Another method is to carefully structure your talk so you can be up front for a bit, do a chunk on the computer, stand up for a bit, etc. Breaking it up without having to run back and forth rapidly.
I think the best thing to do is get a partner, and rehearse it a few times. A great example of that was Thomas and David's talk. Thomas stood and spoke to us, while David manipulated the images. Anyone else see that? [Wait for response] They had it down to a point that was scary, like Thomas was activating a touch screen.
One method I really like is trying to use low-tech demonstrations. Remember when Matt used this lamp to demonstrate the deformation of the ellipse to a parabola? Of all the talks I heard that day, that is what I remember the most, and I suspect that is true for you too. When you demonstrate with ordinary objects, it is easier to remember, and you can go home and repeat the demonstration for yourself. Matt could have whipped up a quick computer demo for that concept, but I don't think it would have been as effective for me.
6) Using notes
To use notes, or not to use notes? The answer is clearly that you should ideally memorize everything, and not need notes. In practice, however, especially in a technical talk, you will probably wind up needing them. But there are effective and ineffective ways of using notes. You want to avoid this: [Bend over and squint at notes] You want to make them big. Here is a page of my notes for this talk. [Hold'em up. Ask person in middle of room if s/he can read them]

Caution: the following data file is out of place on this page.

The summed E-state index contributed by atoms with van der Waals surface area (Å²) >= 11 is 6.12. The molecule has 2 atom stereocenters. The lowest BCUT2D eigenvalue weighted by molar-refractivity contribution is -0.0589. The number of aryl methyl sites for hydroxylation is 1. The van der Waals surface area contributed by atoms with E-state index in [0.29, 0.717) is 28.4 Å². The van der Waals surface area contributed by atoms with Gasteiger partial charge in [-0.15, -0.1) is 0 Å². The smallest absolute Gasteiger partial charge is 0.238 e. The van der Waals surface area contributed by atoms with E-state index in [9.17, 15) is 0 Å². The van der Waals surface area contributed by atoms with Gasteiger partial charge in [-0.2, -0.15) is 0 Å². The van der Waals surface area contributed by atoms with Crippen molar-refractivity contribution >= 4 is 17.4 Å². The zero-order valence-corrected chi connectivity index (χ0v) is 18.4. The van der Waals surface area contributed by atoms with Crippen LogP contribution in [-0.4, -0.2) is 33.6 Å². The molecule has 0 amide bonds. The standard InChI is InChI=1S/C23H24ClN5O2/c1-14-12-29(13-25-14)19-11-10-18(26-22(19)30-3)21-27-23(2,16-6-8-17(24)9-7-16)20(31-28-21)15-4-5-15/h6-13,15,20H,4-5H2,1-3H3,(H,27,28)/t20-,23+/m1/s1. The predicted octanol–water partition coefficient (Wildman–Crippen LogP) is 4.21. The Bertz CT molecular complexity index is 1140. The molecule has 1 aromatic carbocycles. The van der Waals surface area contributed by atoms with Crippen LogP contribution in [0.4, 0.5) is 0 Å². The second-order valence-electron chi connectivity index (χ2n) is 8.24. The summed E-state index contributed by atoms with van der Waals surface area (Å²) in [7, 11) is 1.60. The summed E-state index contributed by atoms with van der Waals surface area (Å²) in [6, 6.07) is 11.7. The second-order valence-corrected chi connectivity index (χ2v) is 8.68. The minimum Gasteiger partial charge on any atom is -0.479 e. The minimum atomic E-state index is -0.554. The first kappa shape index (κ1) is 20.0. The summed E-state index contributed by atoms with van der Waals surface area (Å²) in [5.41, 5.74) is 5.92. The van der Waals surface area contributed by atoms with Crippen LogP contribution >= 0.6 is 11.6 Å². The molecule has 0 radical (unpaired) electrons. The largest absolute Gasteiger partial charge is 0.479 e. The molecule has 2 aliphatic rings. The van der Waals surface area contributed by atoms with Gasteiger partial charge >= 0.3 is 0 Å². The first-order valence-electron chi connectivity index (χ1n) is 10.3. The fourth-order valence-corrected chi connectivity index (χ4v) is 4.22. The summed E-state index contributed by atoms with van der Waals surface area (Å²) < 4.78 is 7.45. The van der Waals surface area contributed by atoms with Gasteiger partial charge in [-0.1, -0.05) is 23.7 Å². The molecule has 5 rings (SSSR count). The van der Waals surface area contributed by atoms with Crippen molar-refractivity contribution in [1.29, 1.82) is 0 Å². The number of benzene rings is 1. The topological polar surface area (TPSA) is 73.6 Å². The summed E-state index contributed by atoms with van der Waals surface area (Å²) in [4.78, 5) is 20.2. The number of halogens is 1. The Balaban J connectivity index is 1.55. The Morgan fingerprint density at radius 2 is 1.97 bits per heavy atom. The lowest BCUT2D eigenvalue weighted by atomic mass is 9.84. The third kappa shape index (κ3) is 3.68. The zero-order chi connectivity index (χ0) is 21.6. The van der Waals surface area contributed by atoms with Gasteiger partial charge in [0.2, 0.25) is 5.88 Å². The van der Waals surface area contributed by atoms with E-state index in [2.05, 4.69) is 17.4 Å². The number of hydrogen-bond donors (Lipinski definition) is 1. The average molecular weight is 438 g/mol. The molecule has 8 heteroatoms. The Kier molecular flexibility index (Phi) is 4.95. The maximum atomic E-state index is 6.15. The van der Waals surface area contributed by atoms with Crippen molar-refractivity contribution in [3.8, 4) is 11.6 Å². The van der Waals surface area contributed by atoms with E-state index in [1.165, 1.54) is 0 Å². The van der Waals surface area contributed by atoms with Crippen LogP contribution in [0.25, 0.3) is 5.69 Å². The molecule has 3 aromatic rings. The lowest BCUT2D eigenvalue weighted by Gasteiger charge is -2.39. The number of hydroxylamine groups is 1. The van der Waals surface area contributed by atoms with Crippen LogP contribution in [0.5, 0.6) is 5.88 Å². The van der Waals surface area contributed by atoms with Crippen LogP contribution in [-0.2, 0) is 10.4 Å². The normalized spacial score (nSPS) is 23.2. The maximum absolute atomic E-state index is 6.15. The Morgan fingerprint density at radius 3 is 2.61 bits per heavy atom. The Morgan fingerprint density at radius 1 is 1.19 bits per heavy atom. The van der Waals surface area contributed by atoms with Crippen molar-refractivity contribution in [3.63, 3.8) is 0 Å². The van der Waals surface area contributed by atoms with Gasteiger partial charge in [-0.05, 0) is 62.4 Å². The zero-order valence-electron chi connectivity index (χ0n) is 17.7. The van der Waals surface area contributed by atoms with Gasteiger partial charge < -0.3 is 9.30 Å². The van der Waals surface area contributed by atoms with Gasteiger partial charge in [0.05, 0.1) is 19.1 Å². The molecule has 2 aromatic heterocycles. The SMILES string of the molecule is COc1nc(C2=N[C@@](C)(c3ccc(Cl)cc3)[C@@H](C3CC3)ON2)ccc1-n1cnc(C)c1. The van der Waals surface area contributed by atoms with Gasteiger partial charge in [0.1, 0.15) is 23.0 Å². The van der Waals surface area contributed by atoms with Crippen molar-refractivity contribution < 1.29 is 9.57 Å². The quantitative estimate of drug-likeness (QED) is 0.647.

Seeing them should not even be an issue. Print on one side, not two, so you can turn the pages this way, not this way.
7) Any questions?
What is the mathematical synonym for "Class Dismissed?" [Hopefully they will all shout out "Any questions?" If not, tell 'em] Regarding questions, I'm going to ask one main thing of you. you have to learn to love them. I love it when someone asks me questions. If I know the answer, it gives me a chance to show off. In fact, I'll sometimes even pause dramatically, look up a bit, [Overact a bit] and then shoot off this impressive answer. Even if you don't know the answer, the fact that someone asked a question means that in some way your talk aroused curiosity and you should be flattered. Also, the old saw is true: If one person asks for clarification, probably 5 more are also confused.
One of the best ways to foster questions is to leave time for them. If someone asks for questions 57 minutes into a "50 minute talk", nobody is going to want to ask any.